Imagine alternatively that, by virtue of one or the other system, the workers are indicted. Suppose the workers are indicted in accordance with the present law on combinations. They do not even know what is required of them; they believed they were right up to a certain point to combine and to plan together, and you recognized it yourself in a certain measure. They say: “We have gone through our savings; we are ruined. It is not our fault; it is that of society which torments us, of bosses who harass us, of justice which pursues us.” They come before the tribunals with resentment in their hearts; they present themselves as victims; and not only do they resist, but those who are not prosecuted sympathize with them: our young people, always so ardent, as well as the leading publicists, take up their cause. Do you believe that this is a good situation, favorable for the justice of the country?
On the other hand, prosecute the workers according to the system of M. Morin. Let them be indicted; let the Prosecutor of the Republic say: “We do not prosecute you because you combined; you are perfectly free to do so. You demanded an increase in wages; we said nothing. You planned together; we said nothing. You wanted to strike; we said nothing. You tried to use persuasion on your comrades; we said nothing. But you used arms, violence, threats; we have indicted you.”
The worker whom you prosecute thus will bow his head, because he will feel he is wrong, and will acknowledge that the justice of his country has been impartial and equitable. [“Well said!”]
I will conclude, gentlemen, with one further consideration:
In my opinion, there are a number of questions now being discussed among the working classes about whose deep importance the workers are being misled. I call your attention to this point: whenever a revolution breaks out in a country where there are different ranks and classes and social strata, and where the uppermost class has arrogated to itself certain privileges, it is the class next lower in the social scale that gains the ascendancy; naturally, it calls the others to its aid by appealing to notions of fairness and justice. After the revolution, the second class comes to power. Usually it too is not long in granting itself privileges. The same is true of the third and the fourth class. All this is odious, but it is always possible, as long as there is a lower class that can pay the costs of the privileges involved.
But as a result of the February Revolution, the whole nation, the whole people, including the lowest strata of the population, reached the point, or could reach it, through election, through universal suffrage, where it governed itself. And then, in a spirit of imitation which I deplore, but which seems to me natural enough, the people thought they could cure their sufferings by granting themselves privileges too; for I regard the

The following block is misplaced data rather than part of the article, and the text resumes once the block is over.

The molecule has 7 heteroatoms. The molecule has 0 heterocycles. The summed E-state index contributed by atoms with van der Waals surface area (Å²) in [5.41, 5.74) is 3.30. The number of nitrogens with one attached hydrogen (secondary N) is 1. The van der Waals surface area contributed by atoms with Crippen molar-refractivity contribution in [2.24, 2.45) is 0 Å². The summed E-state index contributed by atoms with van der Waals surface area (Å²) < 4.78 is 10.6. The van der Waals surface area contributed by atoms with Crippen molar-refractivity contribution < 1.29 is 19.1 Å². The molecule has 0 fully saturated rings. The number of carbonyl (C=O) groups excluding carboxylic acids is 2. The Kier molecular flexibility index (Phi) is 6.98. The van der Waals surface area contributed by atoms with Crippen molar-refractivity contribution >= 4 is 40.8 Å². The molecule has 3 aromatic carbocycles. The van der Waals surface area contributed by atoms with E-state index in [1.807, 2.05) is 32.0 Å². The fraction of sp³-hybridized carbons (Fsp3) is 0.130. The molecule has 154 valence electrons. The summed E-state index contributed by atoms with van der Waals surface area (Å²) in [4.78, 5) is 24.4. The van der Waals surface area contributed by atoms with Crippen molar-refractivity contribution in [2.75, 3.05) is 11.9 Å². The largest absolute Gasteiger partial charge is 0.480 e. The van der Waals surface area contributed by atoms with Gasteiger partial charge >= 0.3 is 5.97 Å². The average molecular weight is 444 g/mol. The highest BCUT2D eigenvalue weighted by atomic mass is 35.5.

right to interest-free credit and the
right to employment and many other demands as really privileges. [Unrest.]
And in fact, gentlemen, these privileges can be granted to it, if there is beneath it, or within sight, another, even more numerous class, three hundred million Chinese, for example, who can bear the costs of it. [Laughter of agreement.] Now, such a class does not exist; that is why each of the privileges will have to be paid for by our own people, out of their own pockets, not only without any possible profit to them, but by means of a complicated apparatus of which they will have to bear all the cost.
Thus, the Legislative Assembly may be called upon to struggle against these demands, which it must not treat too lightly, because, after all, they are sincere. You will be obliged, I say, to struggle. How will you do so successfully if you refuse the working class when it asks only what is reasonable, when it asks purely and simply for justice and freedom? I believe that you will gain great strength by here giving a proof of your impartiality; you will be looked upon as the guardians of all classes and especially of this class, if you show yourselves completely impartial and just towards them. [Strong approval on the Left.]
To sum up: I reject the committee’s proposal because it is only an expedient, and the characteristic of all expedients is weakness and injustice. I support M. Morin’s proposal because it is based on a principle; and only principles have the power to satisfy men’s minds, to win their hearts, and to gain the consent of their consciences. They have asked us: “Do you wish to proclaim freedom simply out of platonic love of freedom?” I, for my part, reply, “Yes.” Freedom may entail trials for nations, but it alone enlightens, teaches, and edifies them. Outside of freedom, there is only oppression; and friends of order should bear in mind that this is no longer the time, if there ever was one, when the union of classes, respect for the law, security of interests, and the tranquillity of nations can be founded on oppression.
This aim, one may say, was not attained by the proposed modifications. M. Morin, manufacturer and representative from Drôme, convinced that the sole basis on which harmony between workers and employers could be established was equality before the law, wanted to amend the conclusions of the committee in conformity with this principle. The amendment that he presented was supported by Bastiat at the session of November 17, 1849.—Editor.]
NOTES TO CHAPTER 12